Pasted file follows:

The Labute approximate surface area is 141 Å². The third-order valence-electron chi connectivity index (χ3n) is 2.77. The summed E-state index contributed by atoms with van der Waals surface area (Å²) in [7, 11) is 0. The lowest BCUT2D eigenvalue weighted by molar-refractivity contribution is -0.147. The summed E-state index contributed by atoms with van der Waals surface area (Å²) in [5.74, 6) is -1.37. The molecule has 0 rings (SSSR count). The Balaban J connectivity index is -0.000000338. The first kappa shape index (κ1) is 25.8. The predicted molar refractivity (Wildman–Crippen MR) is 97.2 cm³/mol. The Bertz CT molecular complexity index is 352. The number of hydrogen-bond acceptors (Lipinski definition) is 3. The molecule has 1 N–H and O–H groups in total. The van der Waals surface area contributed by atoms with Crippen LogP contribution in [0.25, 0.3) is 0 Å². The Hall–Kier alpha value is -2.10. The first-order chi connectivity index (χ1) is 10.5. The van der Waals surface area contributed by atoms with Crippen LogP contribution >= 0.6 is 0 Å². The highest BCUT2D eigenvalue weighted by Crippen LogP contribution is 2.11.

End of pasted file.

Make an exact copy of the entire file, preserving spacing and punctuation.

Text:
The Labute approximate surface area is 141 Å². The third-order valence-electron chi connectivity index (χ3n) is 2.77. The summed E-state index contributed by atoms with van der Waals surface area (Å²) in [7, 11) is 0. The lowest BCUT2D eigenvalue weighted by molar-refractivity contribution is -0.147. The summed E-state index contributed by atoms with van der Waals surface area (Å²) in [5.74, 6) is -1.37. The molecule has 0 rings (SSSR count). The Balaban J connectivity index is -0.000000338. The first kappa shape index (κ1) is 25.8. The predicted molar refractivity (Wildman–Crippen MR) is 97.2 cm³/mol. The Bertz CT molecular complexity index is 352. The number of hydrogen-bond acceptors (Lipinski definition) is 3. The molecule has 1 N–H and O–H groups in total. The van der Waals surface area contributed by atoms with Crippen LogP contribution in [0.25, 0.3) is 0 Å². The Hall–Kier alpha value is -2.10. The first-order chi connectivity index (χ1) is 10.5. The van der Waals surface area contributed by atoms with Crippen LogP contribution >= 0.6 is 0 Å². The highest BCUT2D eigenvalue weighted by Crippen LogP contribution is 2.11.